How to read chord diagrams
The chord chart or diagram is a schematic presentation of a chord, in this case for the guitar. Chord charts are the most advantageous way to learn how chords are played. If you are uncertain how to interpret charts, this guide will teach you that.
A chord diagram is packed with information:
- The name of the chord.
- Fret positions (numbers explains the position of the chord on the fretboard).
- Finger placements (on this site, violet dots mark where you place your fingers).
- Strings (six horizontal lines represent the guitar strings; the thickest strings are to the left).
- Frets (vertical lines are representing the frets on the guitar).
This diagram explains further how to read a chord chart.
There are other ways to describe a chord on the guitar schematically. A common method is to mark out the fret box by a number on the side (the numbers above the fret position give that information on the diagrams on this site. Somewhat common is also to mark out which fingers to use. This can be beneficial, but in most cases the correct fingerings are the most logical and on the other hand, which is important, is fingerings dependent on the situation. Are you still convinced that you prefer diagrams with fingerings, this chord chart ebook include fingerings in many cases.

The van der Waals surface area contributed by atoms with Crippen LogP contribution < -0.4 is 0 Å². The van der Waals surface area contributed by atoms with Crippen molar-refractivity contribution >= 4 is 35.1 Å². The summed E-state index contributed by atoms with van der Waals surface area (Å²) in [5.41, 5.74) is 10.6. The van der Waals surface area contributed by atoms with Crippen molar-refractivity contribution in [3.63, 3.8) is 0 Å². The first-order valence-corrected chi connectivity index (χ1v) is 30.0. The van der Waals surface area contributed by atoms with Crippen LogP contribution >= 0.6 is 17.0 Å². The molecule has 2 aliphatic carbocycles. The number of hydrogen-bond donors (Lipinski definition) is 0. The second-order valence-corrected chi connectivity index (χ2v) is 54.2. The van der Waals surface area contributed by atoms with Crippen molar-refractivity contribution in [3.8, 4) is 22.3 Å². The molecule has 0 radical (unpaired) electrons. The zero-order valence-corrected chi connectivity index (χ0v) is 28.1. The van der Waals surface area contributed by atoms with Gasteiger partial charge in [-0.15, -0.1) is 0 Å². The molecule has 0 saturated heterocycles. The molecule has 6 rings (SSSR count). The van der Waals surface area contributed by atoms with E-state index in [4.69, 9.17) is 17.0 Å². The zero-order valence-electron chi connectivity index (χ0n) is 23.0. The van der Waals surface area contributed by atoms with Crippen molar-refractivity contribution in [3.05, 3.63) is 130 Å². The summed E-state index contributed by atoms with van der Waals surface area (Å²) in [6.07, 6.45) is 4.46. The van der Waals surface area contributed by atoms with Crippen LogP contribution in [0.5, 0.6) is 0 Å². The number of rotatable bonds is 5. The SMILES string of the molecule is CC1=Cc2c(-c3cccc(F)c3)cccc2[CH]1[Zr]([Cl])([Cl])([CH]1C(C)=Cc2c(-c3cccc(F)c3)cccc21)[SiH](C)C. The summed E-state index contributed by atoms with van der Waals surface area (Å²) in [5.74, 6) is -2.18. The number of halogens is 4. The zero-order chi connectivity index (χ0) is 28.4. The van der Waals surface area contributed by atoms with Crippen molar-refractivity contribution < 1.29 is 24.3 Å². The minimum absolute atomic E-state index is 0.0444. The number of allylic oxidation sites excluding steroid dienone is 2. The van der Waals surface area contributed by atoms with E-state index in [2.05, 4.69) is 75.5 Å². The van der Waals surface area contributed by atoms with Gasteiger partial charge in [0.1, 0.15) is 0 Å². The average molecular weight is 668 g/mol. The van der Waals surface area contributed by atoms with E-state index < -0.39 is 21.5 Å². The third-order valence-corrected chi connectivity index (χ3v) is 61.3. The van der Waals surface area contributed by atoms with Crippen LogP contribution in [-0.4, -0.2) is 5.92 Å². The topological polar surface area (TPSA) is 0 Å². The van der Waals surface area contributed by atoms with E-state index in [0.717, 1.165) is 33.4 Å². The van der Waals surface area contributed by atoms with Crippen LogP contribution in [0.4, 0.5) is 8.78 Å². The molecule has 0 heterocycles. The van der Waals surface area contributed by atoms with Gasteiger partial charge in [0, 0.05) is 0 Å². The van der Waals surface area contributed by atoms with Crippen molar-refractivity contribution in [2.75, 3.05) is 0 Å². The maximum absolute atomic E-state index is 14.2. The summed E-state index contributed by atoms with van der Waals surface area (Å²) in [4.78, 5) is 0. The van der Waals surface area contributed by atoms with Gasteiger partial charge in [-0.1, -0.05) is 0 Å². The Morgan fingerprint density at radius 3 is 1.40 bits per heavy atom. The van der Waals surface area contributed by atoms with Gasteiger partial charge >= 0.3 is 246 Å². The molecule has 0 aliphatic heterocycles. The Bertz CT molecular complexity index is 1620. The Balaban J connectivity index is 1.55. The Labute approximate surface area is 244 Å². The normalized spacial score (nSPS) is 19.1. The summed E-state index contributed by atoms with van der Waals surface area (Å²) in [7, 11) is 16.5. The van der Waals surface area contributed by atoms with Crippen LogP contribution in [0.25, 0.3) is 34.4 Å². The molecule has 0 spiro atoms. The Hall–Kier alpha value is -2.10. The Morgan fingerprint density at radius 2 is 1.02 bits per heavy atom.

Charts including fingers and notes
Some of the chord charts on this website is presented with fingers or notes:
The fingers should be understanded as 1 = index finger, 2 = middle finger, 3) ring finger and 4 = little finger. Sometimes is "T" used, when the thumb is indicated (which is uncommon though, but can be the best way to in some situations). As already mention, the X and 0 stands for muted and open string.
The notes are written out on the positions. The open strings that should be played has also the note of the open string written out. Strings that shouldn't be played has no letters.
Look, it's the same chord!
Every picture below shows a G chord. The last diagram is that Guitar-chord.org use and that delivers the information you need in a cut down design. The simplification makes it fast to read and easy to understand.
You may miss instructions about which fingers to use. The thing is, though, that the same chord sometimes can be played with different fingerings. As a rule of thumb use what comes naturally for you and what doesn't involve unnecessary stretches. You can read more about this subject in the article How to place the fingers.
Different ways a chord can be notated
In sheet music, chord can be presented in different ways. In the image below, three forms of presentation are shown together. What they all tell is that a C major chord is played as a half note followed by a G chord played as quarter note.
The upper part is a simplified way of showing chords and rhythms with letters and symbols. The middle part is standard notation and the lower part is tabulation (tab).